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UCLA Pacific Basin Law Journal

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Rebuilding Lost Identity: Rethinking Korean Reunification as an Imagined Community of Shared National Identity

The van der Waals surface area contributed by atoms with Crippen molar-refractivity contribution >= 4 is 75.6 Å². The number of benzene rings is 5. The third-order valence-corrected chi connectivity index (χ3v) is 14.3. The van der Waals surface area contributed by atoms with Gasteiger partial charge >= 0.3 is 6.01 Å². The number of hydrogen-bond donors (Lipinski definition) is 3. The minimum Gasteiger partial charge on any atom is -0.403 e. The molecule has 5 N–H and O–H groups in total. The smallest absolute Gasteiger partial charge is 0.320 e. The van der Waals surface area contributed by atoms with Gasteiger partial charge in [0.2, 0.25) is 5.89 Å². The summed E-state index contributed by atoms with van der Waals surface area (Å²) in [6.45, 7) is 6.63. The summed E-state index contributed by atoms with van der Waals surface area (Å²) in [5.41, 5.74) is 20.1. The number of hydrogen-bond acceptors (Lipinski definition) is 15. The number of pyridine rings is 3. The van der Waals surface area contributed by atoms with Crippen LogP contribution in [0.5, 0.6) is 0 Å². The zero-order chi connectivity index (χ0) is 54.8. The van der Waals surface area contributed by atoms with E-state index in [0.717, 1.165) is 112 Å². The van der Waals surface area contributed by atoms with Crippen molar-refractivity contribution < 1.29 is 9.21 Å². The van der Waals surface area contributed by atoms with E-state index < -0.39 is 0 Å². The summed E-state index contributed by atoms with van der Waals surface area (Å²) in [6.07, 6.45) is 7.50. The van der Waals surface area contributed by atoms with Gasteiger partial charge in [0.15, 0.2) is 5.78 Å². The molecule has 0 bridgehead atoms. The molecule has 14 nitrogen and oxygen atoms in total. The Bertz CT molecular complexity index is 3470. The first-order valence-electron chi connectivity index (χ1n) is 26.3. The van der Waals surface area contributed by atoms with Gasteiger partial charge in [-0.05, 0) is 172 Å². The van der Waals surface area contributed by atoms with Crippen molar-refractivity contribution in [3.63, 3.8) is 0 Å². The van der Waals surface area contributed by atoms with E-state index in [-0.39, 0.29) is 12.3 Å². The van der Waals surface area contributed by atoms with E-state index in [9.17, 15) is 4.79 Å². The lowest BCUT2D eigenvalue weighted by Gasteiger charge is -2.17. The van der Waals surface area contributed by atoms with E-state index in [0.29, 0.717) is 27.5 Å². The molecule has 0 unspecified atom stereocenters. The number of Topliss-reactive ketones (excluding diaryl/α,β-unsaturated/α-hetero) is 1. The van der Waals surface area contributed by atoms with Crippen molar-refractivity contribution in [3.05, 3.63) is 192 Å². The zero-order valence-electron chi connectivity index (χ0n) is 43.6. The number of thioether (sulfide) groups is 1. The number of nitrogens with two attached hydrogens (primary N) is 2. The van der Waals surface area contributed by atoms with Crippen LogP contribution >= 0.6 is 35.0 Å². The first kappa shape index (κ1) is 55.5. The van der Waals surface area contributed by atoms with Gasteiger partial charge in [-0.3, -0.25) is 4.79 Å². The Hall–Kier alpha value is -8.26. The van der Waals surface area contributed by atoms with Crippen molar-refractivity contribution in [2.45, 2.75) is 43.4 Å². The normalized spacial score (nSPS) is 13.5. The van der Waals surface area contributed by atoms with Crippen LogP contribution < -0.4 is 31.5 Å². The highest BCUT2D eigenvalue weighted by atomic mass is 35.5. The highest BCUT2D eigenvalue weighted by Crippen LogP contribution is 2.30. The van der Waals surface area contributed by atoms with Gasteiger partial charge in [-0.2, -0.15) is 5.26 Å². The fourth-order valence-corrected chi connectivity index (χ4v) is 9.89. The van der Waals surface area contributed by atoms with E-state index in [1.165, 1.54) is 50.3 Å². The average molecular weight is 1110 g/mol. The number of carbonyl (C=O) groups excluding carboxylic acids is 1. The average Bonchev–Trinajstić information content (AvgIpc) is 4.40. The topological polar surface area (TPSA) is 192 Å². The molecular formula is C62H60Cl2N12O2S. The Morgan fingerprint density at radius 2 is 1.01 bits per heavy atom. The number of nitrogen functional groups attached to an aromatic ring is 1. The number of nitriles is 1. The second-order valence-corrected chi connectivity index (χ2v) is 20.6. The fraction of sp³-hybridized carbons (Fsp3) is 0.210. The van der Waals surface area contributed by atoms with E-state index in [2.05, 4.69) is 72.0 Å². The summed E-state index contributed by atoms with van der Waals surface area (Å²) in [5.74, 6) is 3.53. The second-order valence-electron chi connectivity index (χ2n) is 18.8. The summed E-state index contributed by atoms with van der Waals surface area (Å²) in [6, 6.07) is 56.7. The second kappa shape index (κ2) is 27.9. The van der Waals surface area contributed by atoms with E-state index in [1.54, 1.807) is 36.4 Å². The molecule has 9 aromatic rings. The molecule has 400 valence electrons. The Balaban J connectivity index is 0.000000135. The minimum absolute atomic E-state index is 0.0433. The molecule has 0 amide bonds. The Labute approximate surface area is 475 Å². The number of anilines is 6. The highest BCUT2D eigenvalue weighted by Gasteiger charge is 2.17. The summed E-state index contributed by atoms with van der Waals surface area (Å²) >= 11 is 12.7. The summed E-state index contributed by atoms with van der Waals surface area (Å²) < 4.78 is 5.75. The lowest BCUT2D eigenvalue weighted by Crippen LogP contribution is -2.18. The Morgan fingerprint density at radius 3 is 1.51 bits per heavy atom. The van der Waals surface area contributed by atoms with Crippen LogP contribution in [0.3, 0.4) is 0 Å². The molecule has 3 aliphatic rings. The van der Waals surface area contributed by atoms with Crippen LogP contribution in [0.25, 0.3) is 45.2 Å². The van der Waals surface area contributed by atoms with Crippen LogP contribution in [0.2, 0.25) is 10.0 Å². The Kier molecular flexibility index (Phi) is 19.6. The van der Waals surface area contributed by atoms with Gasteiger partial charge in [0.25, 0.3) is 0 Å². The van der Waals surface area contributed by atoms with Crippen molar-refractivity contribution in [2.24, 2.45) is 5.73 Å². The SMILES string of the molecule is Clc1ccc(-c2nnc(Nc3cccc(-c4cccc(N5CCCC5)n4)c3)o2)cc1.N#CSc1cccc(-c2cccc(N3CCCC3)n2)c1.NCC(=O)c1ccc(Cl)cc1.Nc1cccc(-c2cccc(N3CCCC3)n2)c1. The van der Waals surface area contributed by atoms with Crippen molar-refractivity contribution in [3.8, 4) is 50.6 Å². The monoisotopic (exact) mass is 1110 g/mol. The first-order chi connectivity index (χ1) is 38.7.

In 2018, North Korean Leader Kim Jong-un expressed his desire to write a new history of Korean reunification. South Korean President Moon Jae-in reciprocated Kim’s desire in August 2019 when Moon set the ambitious deadline of the year 2045 for a peaceful reunification of the Koreas. The rhetoric of the two Koreas placed a renewed spotlight on the reunification of the Korean Peninsula. While contemporary literature on Korean reunification primarily focuses on the differences between the two Koreas, little attention has been paid to how a unified Korean identity can play a crucial rule in sustaining the reunification effort. This article seeks to bridge that gap by arguing that a unified Korea should be understood as a reimagined community of two distinct nations joined by a shared identity. To support this argument, this article looks first to the theoretical framework of Benedict Anderson’s Imagined Communities: Reflections on the Origin and Spread of Nationalism and applies the framework to the history of Korea’s shared identity. Second, the article analyzes the evolution of the national identities of both South Korea and North Korea since 1945, when the Koreas were divided along the thirty-eighth parallel. Third, the obstacles to reunification are examined. Finally, suggestions on how reunification of the two Koreas could be sustained through shared national identities are explored.

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